Introduction to SOS

This summary is based on Open SOS Framework 1.0  For more info: Introduction to the Open SOS Framework'



The Self Organising System frameworks enable teams to harness group wisdom while remaining agile and able to respond quickly to emerging situations.


Principles of the Self-Organizing System


1. Regenerative Culture

  • As in nature, a self-organizing ecosystem only growths and thrives when its culture is regenerative. This also is the foundation for groups that use Self-organizing systems methods.

2. Shared Purpose

  • Shared goals and ways of working. We need to agree on the basics in order to organize effectively.

3. Consent-based Decision Making

  • Instead of asking 'Do you approve?' we ask "Do you have an objection?'

4. Distributed Authority

  • People fill roles with defined Mandate (= purpose + domain + accountabilities).
  • They have full authority to make decisions and take action within that Mandate.
  • When making a decision from their role, people are responsible for seeking input from those with experience in the area or those affected by it

5. Mandates

  • Purpose: what will you achieve? 
  • Accountabilities: what do you need to do to achieve that?
  • Make it clear what decisions a team or role can make and what they are accountable for.

6. Communication

  • Speak to those with expertise and those most affected by your decision
  • Seeking advice and providing info when relevant is essential.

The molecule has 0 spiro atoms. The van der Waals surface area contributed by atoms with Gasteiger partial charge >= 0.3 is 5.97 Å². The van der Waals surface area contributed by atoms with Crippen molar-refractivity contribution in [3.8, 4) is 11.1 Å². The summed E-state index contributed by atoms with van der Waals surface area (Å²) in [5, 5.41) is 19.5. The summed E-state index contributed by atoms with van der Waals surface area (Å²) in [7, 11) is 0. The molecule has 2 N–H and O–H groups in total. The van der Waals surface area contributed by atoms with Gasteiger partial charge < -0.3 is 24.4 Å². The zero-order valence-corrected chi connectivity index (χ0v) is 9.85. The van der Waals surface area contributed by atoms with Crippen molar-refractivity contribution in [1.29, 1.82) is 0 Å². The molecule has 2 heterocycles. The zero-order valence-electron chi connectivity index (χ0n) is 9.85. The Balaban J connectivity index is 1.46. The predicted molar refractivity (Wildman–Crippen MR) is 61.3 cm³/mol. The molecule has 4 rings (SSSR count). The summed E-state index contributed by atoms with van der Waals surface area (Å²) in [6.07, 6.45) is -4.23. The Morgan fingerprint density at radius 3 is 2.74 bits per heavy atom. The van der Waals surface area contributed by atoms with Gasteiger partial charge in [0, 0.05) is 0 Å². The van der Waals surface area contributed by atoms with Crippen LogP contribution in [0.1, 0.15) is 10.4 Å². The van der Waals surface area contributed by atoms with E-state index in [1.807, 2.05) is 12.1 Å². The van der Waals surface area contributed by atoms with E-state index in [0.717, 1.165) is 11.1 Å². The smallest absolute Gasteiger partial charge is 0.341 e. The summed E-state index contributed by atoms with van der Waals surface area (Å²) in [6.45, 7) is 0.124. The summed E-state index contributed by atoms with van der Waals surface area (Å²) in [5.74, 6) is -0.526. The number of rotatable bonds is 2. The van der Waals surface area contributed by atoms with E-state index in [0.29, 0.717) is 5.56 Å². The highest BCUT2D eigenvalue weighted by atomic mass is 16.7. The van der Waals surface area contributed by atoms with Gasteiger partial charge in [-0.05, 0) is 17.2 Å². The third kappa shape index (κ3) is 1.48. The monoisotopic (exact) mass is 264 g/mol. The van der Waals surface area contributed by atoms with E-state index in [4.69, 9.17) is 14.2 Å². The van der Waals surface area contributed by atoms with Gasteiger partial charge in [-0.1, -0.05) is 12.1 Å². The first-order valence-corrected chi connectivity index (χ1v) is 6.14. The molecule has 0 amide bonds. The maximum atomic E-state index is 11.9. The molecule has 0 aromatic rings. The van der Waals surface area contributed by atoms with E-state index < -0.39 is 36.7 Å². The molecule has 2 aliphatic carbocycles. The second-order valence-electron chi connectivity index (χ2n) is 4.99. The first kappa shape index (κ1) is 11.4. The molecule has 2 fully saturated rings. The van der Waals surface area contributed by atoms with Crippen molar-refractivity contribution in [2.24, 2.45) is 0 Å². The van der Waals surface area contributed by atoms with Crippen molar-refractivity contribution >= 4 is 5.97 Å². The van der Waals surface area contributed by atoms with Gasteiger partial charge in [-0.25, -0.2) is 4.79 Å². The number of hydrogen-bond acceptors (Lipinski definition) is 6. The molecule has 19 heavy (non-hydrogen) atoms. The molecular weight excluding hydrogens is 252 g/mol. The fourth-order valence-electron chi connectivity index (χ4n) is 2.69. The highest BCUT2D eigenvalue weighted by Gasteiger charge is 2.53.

7. Transparency

  • Easier to collaborate at scale if clear about:
    • the work you are doing 
    • your mandate
    • mandates of other roles & teams
  • Trust is essential so hang out!



More details to 'get the picture':


mandates and circles


  1. Each circle (or team) has its own Mandate and can define and refine its roles.
  2. For large roles, the circle may create a sub-circle that will in turn self-organise.
  3. This circle structure widens out to the Anchor Circle which contains all circles.
  4. Consent and linking ensure that no individual has power over another, and mitigate the negative features of a hierarchical structure.
  5. Each level of the structure is slightly further removed from the nuts and bolts and take a broader view regarding resource use, purpose and priorities.


  1. Authority is distributed into roles and circles using a collective decision-making process. Mandates empower roles to make operational decisions. 
  2. To add/change a role/circle, a member presents a proposal to resolve an sensed issue, referred to as a tension, and each circle member has the opportunity to object.
  3. Objections are encouraged, as they represent important information that can be integrated to improve the proposal, before it is either accepted or withdrawn.
  4. The aim is to get something workable that allows movement forward.
  5. The decision can be revisited later on, so it doesn’t have to be perfect first time.